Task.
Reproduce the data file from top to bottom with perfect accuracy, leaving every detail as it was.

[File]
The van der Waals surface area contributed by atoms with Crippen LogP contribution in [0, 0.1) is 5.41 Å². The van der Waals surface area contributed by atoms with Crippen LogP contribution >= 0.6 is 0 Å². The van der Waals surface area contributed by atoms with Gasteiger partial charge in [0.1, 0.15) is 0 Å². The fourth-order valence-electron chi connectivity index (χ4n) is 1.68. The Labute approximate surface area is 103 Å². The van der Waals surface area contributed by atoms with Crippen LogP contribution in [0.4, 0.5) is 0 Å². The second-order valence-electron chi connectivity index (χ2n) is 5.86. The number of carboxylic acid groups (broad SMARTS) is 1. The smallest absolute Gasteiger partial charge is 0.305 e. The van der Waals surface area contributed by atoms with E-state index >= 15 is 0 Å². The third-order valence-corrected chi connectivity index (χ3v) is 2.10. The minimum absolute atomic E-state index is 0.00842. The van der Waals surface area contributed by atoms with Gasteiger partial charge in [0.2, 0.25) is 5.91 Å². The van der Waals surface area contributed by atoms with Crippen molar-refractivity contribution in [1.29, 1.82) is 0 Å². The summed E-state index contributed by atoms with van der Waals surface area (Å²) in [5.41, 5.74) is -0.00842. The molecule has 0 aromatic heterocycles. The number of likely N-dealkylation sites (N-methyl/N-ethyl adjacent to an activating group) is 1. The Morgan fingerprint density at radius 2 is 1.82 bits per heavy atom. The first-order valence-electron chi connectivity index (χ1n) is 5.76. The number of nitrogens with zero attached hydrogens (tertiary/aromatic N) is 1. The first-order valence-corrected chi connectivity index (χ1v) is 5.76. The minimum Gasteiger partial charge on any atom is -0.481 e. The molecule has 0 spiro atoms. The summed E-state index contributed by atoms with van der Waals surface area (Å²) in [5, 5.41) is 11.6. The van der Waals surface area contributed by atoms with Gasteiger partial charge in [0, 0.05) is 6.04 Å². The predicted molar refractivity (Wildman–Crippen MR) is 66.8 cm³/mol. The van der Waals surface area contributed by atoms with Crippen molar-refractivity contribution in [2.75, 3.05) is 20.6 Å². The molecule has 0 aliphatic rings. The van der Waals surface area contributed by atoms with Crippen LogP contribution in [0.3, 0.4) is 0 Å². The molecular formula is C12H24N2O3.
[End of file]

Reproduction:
The van der Waals surface area contributed by atoms with Crippen LogP contribution in [0, 0.1) is 5.41 Å². The van der Waals surface area contributed by atoms with Crippen LogP contribution >= 0.6 is 0 Å². The van der Waals surface area contributed by atoms with Gasteiger partial charge in [0.1, 0.15) is 0 Å². The fourth-order valence-electron chi connectivity index (χ4n) is 1.68. The Labute approximate surface area is 103 Å². The van der Waals surface area contributed by atoms with Crippen LogP contribution in [0.4, 0.5) is 0 Å². The second-order valence-electron chi connectivity index (χ2n) is 5.86. The number of carboxylic acid groups (broad SMARTS) is 1. The smallest absolute Gasteiger partial charge is 0.305 e. The van der Waals surface area contributed by atoms with E-state index >= 15 is 0 Å². The third-order valence-corrected chi connectivity index (χ3v) is 2.10. The minimum absolute atomic E-state index is 0.00842. The van der Waals surface area contributed by atoms with Gasteiger partial charge in [0.2, 0.25) is 5.91 Å². The van der Waals surface area contributed by atoms with Crippen molar-refractivity contribution in [1.29, 1.82) is 0 Å². The summed E-state index contributed by atoms with van der Waals surface area (Å²) in [5.41, 5.74) is -0.00842. The molecule has 0 aromatic heterocycles. The number of likely N-dealkylation sites (N-methyl/N-ethyl adjacent to an activating group) is 1. The Morgan fingerprint density at radius 2 is 1.82 bits per heavy atom. The first-order valence-electron chi connectivity index (χ1n) is 5.76. The number of nitrogens with zero attached hydrogens (tertiary/aromatic N) is 1. The first-order valence-corrected chi connectivity index (χ1v) is 5.76. The minimum Gasteiger partial charge on any atom is -0.481 e. The molecule has 0 spiro atoms. The summed E-state index contributed by atoms with van der Waals surface area (Å²) in [5, 5.41) is 11.6. The van der Waals surface area contributed by atoms with Gasteiger partial charge in [0, 0.05) is 6.04 Å². The predicted molar refractivity (Wildman–Crippen MR) is 66.8 cm³/mol. The van der Waals surface area contributed by atoms with Crippen molar-refractivity contribution in [2.75, 3.05) is 20.6 Å². The molecule has 0 aliphatic rings. The van der Waals surface area contributed by atoms with Crippen LogP contribution in [0.3, 0.4) is 0 Å². The molecular formula is C12H24N2O3.